I know it's too early to review but i don't want this post-effect be vanished if i just wait till the end of this month, p.s i also don't think i can read more book for the rest of this month haha
So it started last month, i stumbled upon @bobbyhundreds' (LA-based streetwear designer) long instagram story posts about his tour in the Japanese-American internment camp of Manzanar, California. As foreigner here, i did know nothing about this so it was kinda grasp my hungry spirit of inquiry (did i use this term correctly lol) and i ended up let myself googling and finally read 2 books related to how WWII affected Japanese in Japan and Japanese-American here in the US.
Sachiko: A Nagasaki bomb survivor's story
Author: Caren Stelson
Genre: Nonfiction, History
The ten-year-old froze. Sachiko threw herself facedown on the mat, covered her ears and squeezed her eyes shut. Was this pretend?
PIKADON! (flash boom in Japanese)
This is a narrative nonfiction about Sachiko Yasui, one of the Nagasaki's nuclear bomb survivors. The first part of this book starts with the heart breaking memory of August 9th morning when the second nuclear bomb dropped in the city of Nagasaki, while Sachiko and her siblings went out to play. The rest of the book tell us Sachiko's life after that, the loss, the trauma, sickness, tears and hopes. Sachiko also told us several figures that inspires her, which we can learn how to stay in the positive way even after a terrible tragedy. I bet you don't have to worry spending more time to read this book because it is only 144 pages long with many pictures especially if you are interested to know more about the final stage of WWII and the bombing of Hiroshima and Nagasaki. I always felt myself have sufficient knowledge about WWII but then this book made me realize how little i know about what really happened and how this made a huge impact in many perspectives. This book not only focus on Sachiko's story, Caren Stelson also provided us with the consecutive short articles about the history itself. I feel like this book is even suitable for young ages to learn about history. For me personally, as Indonesian, who once saw the surrender of Japan in 1945 brought us the independence, this book was sorta reminder for me to not ever take what happened in the past for granted, cause it wasn't just about the Indonesian independence or the loss of Japanese or the occupation of other countries over other countries. We are all the victims of the war.
"And when you grow up, remember to tell my story. Have your children tell my story and their children and theirs...what happened to me must never happen to you."
Infamy: The shocking story of the Japanese American internment in World War II
Author: Richard Reeves
Genre: Nonfiction, History, Journalistic
Before I just knew it was because the attack of Pearl Harbor then the US finally dropped bomb in Hiroshima and Nagasaki, i did know nothing about the Japanese American internment here in the US. I really wish i knew it earlier, even i'm not American myself but i was ashamed that i missed this cause this is important particularly because now the racial issues still a thing. This book provides us the real tension over Nikkei (Japanese American, both citizens and aliens living in the US) after the attack of Pearl Harbor, when there were a huge racism towards the Japanese American (the US mentioned them as "Japs"), when all of them being investigated by FBI without any forewarnings and finally evacuated to the concentration camps (there were 10 relocation centers in the US for Japanese American that time) just because they inherited Japanese blood and also the life in the concentration camp in the middle of Californian dessert with only hay beds and uncovered restrooms. Some people might not like the order of how Richard Reeves told the stories cause the stories kinda jump around between paragraph to paragraph but because the fact that this book came from one to one interviews of the people affected, for me it was fine. This book more like reading all the informations in museum (or maybe because i watched bobby hundreds' tour first so that i can visualized more clearly). What happened to Japanese American is as important as what happened to Jews during the holocaust, the African American and all other races who were and still being oppressed. Well, the important part of the history is not about how good or how bad our ancestors were in the past but more how can we learn from that, how we can anticipate something bad and how we can be better even from the infamy. I hope that someday we all can reach the same understanding of the racism so that one can never feel more superior than each other. Citing the thought of Connie Nice, the Hood River Valley of Oregon's museum director..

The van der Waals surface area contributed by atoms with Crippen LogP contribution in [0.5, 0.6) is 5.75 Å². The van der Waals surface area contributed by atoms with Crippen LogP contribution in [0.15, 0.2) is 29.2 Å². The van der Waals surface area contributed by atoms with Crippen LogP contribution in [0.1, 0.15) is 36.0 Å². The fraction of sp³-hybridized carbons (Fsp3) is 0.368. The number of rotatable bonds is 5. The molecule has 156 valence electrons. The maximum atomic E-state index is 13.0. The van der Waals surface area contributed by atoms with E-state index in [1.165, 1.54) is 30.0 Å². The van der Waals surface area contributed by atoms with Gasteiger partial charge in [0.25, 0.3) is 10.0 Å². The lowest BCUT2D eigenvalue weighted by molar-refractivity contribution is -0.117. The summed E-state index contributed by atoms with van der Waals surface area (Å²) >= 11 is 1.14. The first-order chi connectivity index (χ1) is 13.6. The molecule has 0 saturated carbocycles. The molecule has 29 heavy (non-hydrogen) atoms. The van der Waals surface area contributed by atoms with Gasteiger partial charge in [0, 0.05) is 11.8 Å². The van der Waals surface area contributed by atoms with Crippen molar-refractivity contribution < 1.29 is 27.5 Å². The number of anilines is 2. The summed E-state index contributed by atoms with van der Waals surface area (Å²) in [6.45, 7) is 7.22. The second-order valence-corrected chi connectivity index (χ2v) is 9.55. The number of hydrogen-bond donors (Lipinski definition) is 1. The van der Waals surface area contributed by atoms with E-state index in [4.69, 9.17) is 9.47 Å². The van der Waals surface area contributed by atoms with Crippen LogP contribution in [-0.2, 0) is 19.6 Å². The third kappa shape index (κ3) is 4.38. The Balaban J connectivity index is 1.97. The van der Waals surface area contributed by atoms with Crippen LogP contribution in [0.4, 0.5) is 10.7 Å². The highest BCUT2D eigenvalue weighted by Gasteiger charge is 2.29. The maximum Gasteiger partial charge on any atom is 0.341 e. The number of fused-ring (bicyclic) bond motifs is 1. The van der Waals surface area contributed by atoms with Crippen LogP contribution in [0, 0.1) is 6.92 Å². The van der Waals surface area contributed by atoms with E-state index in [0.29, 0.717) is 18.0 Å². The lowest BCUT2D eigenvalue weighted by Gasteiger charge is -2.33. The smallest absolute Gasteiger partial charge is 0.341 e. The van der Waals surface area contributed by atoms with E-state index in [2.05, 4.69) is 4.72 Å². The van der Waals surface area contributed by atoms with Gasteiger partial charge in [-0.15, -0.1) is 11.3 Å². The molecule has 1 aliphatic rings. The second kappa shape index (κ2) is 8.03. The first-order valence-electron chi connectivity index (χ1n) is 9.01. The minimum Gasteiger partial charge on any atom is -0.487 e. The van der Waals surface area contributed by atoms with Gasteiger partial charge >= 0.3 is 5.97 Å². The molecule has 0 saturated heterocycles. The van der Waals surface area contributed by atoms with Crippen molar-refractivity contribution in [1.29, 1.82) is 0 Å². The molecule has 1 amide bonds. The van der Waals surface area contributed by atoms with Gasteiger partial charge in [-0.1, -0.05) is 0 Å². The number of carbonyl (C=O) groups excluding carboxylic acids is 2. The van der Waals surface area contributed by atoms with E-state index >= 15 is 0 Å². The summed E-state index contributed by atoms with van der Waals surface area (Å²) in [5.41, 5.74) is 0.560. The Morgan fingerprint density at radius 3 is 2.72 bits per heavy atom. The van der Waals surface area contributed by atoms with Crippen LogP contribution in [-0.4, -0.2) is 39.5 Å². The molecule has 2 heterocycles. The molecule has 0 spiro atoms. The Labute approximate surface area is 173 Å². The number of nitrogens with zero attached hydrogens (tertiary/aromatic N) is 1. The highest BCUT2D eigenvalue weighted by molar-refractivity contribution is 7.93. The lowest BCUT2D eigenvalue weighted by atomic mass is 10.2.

"I'm hoping that people will just stop and think: could we do that again? Are we doing that again, with Latinos or Muslims?..I'm not saying this will change the world but i want people to walk away and say, 'Maybe we didnt do that right' and i hope then that they're not going to repeat history"